Will 'The Office' Revival Be Good? 5 Pieces of Advice for Creators, From a Fan

the office
The cast of 'The Office' in the press room at the 58th Annual Primetime Emmy Awards at the Shrine Auditorium on August 27, 2006 in Los Angeles, California. Kevin Winter/Getty Images

A confession: I'm a bit obsessed with The Office. If pressed, I'd say it's my favorite show of all time.

I was a fan but not a diehard during its broadcast run on NBC from 2005-2013. When the show started, I was 13—not quite ready to invest in a workplace comedy. But in the four years since the series finale, thanks to the wonders of Netflix, I've re-watched the entire nine seasons no fewer than six times. I'm literally always cycling through The Office, either watching singular episodes or sections of a certain season. It's like comfort food. My social media attests to my devotion:

This is all to say that I'm the target demographic for the rumored revival of The Office, first reported by The Hollywood Reporter this week. There's some internet skepticism about this, but as Newsweek's unofficial Senior Office Correspondent, I feel qualified to offer tips to the creators, including Greg Daniels, rumored to be returning for the late 2018 run. Five quick thoughts:

1. Limit the old cast

I am a fan of late Office seasons, a controversial take best left for another post. But one reason I liked the final season especially is that it gave the characters an ending true to who they were—Jim and Pam needed out to get out of small-town life, Dwight was always meant to be regional manager, Kevin truly should have been fired in Season 1—and the revival should stick with those changes.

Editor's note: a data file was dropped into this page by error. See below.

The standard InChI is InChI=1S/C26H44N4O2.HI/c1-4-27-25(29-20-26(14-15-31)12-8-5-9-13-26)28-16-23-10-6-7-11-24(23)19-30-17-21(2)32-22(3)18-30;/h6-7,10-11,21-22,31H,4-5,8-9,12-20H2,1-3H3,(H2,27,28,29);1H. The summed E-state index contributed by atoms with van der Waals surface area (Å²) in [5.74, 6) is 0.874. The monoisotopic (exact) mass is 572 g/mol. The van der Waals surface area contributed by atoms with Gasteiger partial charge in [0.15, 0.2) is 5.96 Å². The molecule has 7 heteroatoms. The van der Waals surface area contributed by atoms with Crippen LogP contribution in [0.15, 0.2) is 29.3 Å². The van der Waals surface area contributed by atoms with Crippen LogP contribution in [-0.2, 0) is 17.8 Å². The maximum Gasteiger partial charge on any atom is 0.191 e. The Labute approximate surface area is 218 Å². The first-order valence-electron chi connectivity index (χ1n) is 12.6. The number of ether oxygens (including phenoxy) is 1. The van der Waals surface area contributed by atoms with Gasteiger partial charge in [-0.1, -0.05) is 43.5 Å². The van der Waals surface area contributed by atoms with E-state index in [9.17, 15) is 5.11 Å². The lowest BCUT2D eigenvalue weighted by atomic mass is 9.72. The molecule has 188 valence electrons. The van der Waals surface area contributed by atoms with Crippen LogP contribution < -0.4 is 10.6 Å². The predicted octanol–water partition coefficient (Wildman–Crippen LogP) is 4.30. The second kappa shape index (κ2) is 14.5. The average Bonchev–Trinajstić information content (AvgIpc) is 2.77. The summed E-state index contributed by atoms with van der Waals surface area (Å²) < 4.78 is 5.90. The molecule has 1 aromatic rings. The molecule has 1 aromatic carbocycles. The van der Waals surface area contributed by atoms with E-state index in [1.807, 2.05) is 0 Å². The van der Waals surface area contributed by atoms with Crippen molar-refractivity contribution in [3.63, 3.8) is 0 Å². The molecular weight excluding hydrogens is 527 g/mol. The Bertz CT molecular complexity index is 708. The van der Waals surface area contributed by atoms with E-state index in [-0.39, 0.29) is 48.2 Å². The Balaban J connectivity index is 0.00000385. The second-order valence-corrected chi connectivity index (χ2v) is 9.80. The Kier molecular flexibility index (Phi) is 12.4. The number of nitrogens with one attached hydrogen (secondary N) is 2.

In the best sitcoms, characters' decisions make sense even when surrounded by silliness. An Office retread with largely the same cast and rhythm would feel forced, like a cash grab. You could make an argument for some of the original characters coming back—Angela, Phyllis, Toby, Oscar, Creed, Clark and Plop, perhaps even Dwight (though then you run the risk of his character dominating the show)—but certainly not all.

TV Line reported Tuesday that the plan is a mix of old and new cast. That's promising. Bring us fresh blood and a few surprises.

2. Lean on the setting

Steer clear of the old jokes, like "That's what she said," and Jim pranks.The physical office space has enough nostalgia baked into it, and you don't need much to ratchet up the emotion on a show. "Oh, that's the spot where Andy punched a hole through the wall," fans should think, while watching a new character engage in new nonsense. Too much nostalgia becomes cloying, somethingThe Office successfully sidestepped most of the time.

3. Start small and build

It took time for viewers to develop affection for the non-central characters in the series' first go-round. That was part of it's charm and it's a recipe worth repeating.

4. Maybe not another office romance?

Jim and Pam were the gift that kept on giving for nine seasons. There will surely be office romance in the revival, just please not an unrequited, pining affair.

5. Give us someone to root against

By the time The Office ended, fans had grown so fond of the characters that the principal antagonists were ethereal ideas—work-life balance and letting go of foolish pride. If you haven't watched early seasons in a while, Steve Carell's Michael Scott is probably more of a dick than you remember; it took years for him to age into the bumbler with a heart of gold. The reboot needs a boss to hate—that's the always relateable thing that got fans hooked in the first place.

Just to be clear: I have faith in the creators of the show. And I don't share the anxiousness expressed by some fans. As for walking The Office's Scranton, Pennsylvania halls again, I couldn't be more excited.

Will 'The Office' Revival Be Good? 5 Pieces of Advice for Creators, From a Fan | Culture